A Realistic Manifesto at the Tate, St Ives
by Mary Fletcher
On the way in through Gallery One there is a beautiful golden coloured Gabo made of bronze, looking a bit too large for its corner, and apparently at one stage it was in the main show. It is simple – geometric metal formed into a curvilinear form, constructed using machinery to achieve a perfectly satisfying composition. Its presence in a room with Brian Wynter, Sandra Blow etc. claims him as one of our own in St Ives.
The entrance to the Gabo show, before the main gallery, holds a large female head made of planes of metal, feeling very oversized in the space. An additional small golden work sits high up in a corner, placed like an icon in a home (for those who can find it).
It’s a hundred years since Naum Gabo, after leaving Moscow to avoid being enlisted in World War I, returned to be an enthusiastic part of the early revolutionary excitement and was distributing his Realistic Manifesto in the streets of the city. One copy is in a display case with a translation below it, but I wonder why the show wasn’t constructed around these glorious sentences which carry the flavour of a time we can hardly imagine, when a unifying vision of better times had swept Lenin and the Bolsheviks to power. Artists saw abstraction not as the chic accompaniment to a second home it may be today, but as a rejection of clichés and a leap forward to an art that sought something essential and meaningful that would affect the whole of society.
‘Today is the deed.
We will account for it tomorrow.
The past we are leaving behind as carrion.
The future we leave to fortune tellers.
We take the present day.’
The exhibition is split in half by a curved grey hospital curtain, which even has instructions not to touch it inscribed on the floor, and I wondered why this was made such a dominating feature. I mentioned this to a woman who turned out to be Nina Williams, Gabo’s daughter, born in Carbis Bay in 1941. She said she was delighted with the whole display, but I would have preferred the curtain to be removed.
There are models for buildings, monuments, sculptures, mono prints, paintings, drawings and films, so you get a great idea of the wide scope of Gabo’s work. I loved the film of La Chatte ballet using dancers with circular and square frames wielded wittily. Gabo constructed work with new materials, aiming to work with space and kinetic possibilities.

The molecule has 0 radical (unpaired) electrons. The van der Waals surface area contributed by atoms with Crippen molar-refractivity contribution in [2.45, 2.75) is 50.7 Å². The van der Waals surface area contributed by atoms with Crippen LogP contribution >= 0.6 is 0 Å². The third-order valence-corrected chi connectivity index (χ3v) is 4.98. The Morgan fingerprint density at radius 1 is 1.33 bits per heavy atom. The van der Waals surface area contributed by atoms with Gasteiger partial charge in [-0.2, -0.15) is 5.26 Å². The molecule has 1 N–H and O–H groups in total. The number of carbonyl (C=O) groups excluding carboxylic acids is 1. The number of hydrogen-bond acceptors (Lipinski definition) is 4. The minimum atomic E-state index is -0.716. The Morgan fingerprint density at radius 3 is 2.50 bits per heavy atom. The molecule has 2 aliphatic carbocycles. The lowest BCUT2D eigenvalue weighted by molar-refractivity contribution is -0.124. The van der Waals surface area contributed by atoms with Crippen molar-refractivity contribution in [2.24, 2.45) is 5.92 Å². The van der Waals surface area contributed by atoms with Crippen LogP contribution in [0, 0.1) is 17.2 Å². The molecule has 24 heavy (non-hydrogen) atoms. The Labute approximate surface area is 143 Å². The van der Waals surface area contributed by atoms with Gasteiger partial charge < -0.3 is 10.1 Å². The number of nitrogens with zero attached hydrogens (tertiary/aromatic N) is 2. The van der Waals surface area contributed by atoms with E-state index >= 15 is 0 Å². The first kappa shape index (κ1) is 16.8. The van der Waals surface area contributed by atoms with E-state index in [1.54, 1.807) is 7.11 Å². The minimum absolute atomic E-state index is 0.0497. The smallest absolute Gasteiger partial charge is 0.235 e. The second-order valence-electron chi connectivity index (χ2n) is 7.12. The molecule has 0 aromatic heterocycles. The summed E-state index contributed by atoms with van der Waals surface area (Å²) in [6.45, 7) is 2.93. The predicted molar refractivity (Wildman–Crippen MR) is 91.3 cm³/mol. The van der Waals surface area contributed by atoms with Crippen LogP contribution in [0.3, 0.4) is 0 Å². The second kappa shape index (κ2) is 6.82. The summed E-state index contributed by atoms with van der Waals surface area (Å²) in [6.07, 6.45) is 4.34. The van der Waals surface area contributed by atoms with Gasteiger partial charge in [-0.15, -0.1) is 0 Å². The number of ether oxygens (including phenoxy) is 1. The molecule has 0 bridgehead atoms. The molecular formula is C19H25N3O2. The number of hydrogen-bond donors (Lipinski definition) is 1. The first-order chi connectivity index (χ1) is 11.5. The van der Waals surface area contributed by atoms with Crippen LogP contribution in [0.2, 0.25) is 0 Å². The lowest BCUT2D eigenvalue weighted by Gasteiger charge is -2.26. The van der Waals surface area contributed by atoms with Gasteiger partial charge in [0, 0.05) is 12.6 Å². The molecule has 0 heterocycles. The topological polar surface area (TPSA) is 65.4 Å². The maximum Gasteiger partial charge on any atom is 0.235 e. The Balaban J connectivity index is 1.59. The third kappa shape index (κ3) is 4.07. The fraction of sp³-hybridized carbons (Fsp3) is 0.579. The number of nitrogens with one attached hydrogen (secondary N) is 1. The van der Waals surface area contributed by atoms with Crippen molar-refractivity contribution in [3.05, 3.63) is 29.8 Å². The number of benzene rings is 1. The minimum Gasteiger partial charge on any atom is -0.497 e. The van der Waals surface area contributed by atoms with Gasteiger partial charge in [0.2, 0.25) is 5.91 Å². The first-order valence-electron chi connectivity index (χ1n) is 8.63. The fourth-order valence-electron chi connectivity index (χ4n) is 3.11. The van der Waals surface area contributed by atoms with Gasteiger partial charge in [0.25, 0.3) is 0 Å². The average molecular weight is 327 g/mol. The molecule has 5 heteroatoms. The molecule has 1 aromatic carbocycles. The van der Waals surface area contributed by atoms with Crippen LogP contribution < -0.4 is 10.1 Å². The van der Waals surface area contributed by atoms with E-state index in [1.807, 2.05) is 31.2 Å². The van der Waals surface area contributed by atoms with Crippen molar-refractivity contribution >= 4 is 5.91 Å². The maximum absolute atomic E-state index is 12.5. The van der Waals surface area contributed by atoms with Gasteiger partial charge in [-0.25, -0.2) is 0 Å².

The walls have been painted subtle green and dark turquoise and make an interesting change from the white austerity which has become routine for modernist galleries.
Gabo left Russia again. From my internet research, which I recommend as there are so many images of Gabo’s works available including film of him speaking, I find that he did not fit in with Tatlin and El Lissitsky’s views and was not admitted to the Central Soviet of Artists which would have guaranteed him paid work. Gabo chose to leave and was not to be allowed back until 1962. The tide was already turning from the early revolutionary embrace of pure abstraction and Gabo left for Germany. Later, as Anti-Semitism grew, he moved on to Paris and London, and arrived in St Ives where he stayed for seven years.
Here Gabo influenced Barbara Hepworth, but felt she stole his ideas, becoming a valued member of the in crowd. He left for America in 1946, where he found fame and fortune.
Gabo was the son of a wealthy industrialist who owned metal works, and the father’s money enabled Naum to travel and pursue art. He said he was converted to the revolution at the age of 15 on seeing Cossack brutality in putting down the early protests in Russia. He had been expelled from primary school for writing subversive poetry about the headmaster. He had not been admitted to St Petersberg Art School and remained self taught.
Nowadays it’s difficult to think of any artist rising to prominence without the required education and a string of official awards and residences – as evidenced by the other artist featured at Tate St Ives at the moment – Emily Speed.
So, ironically, the revolutionary Gabo who left Russia, perhaps because his dedication to his art outweighed his political fervour, succeeded because of his capitalist father’s funding and made his own residences, moving from country to country. His influence on international art and design was considerable.
I would have liked some context about the Russian artists with whom Gabo parted company, but these one-person shows are devoted to the idea of one genius, so comparisons with these and with Hepworth are left to the visitor to make for themselves.
Volume 34 no 5 May / June 2020
Naum Gabo at Tate St Ives (1890-1977)